Keywords: Institutional change, transition economies, bank crises, bank supervision, learn
    JEL: G28 F02 P26 K23
    Date: 2004–11–01
  3. By: Nikolay Nenovsky; Yorgos Rizopoulos
    Abstract: The paper explores the possibilities to measure the institutional change in the monetary field. A political economy theoretical framework is built up, where the change of the monetary regime is analyzed as the outcome of the debtors - creditors interactions. In this perspective, the value of some traditional monetary variables during the period before and after the introduction of the Currency Board in Bulgaria, in 1997, reveals the main actors' evolving relative positions.
    Keywords: institutional change, monetary regime, Currency Board, transition, Bulgar
    JEL: E42 E52 O10 P30
    Date: 2004–12–01
  4. By: Ruth Dupré (IEA, HEC Montréal)
    Abstract: The 13-year American episode of the prohibition of alcohol (1919-1933) is so notorious and has been so extensively studied that there would not seem to be much to add. However, very little of this work has been done in a comparative and international perspective. Yet, the prohibition movement was international and quite a few countries, particularly the ones with a significant Anglo-Saxon Protestant majority, went through a long lasting and vigorous struggle over the issue. While some of them came quite close to a total ban, they finally adopted different regimes and none went as far as the U.S. Why was it? This is the question addressed in this paper. Using a political economy approach, we try to compare the strength and stakes of the supporters and opponents of prohibition in the U.S., Canada, Australia and New Zealand. As these countries shared many socio-cultural features with the US, this international exploration should shed new light on the American experiment with prohibition, an episode which has always been somehow a paradox in the land of individual freedom and minimalist government..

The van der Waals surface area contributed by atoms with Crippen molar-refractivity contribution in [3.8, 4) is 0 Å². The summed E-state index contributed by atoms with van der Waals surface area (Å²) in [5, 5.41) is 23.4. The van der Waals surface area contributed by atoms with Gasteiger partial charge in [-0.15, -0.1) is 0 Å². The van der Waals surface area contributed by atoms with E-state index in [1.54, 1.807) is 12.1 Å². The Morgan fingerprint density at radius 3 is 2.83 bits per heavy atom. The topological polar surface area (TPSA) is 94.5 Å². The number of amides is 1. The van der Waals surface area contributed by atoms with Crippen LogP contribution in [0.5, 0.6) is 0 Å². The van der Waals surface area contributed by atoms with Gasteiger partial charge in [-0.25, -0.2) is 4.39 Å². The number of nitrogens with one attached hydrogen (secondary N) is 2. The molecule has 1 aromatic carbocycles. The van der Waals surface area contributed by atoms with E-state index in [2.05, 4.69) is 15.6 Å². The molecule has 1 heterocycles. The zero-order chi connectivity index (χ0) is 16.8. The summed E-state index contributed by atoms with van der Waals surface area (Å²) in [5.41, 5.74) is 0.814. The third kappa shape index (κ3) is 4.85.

Date: 2004–11
  5. By: Scott Gehlbach; Konstantin Sonin
    Abstract: We initiate examination of the political boundaries of the firm by exploring the phenomenon of “businessman candidates”: business owners and managers who bypass conventional means of political influence to run for public office themselves. We argue that in-house production of political influence will be more likely in institutional environments where candidates find it difficult to make binding campaign promises. When campaign promises are binding, then a businessman may always pay a professional politician to run on the platform that political competition would otherwise compel the businessman to adopt. In contrast, when commitment to a campaign platform is impossible, then candidate identity matters for the policies that will be adopted ex post, implying that a businessman may choose to run for office if the stakes are sufficiently large. We illustrate our arguments through discussion of gubernatorial elections in postcommunist Russia, where businessmen frequently run for public office, institutions to encourage elected officials to keep their campaign promises are weak, and competition for rents is intense.
    Keywords: Businessman candidates, elections, citizen candidates, institutions, political economy
    JEL: D72 P16 P26 N40
    Date: 2004–12–01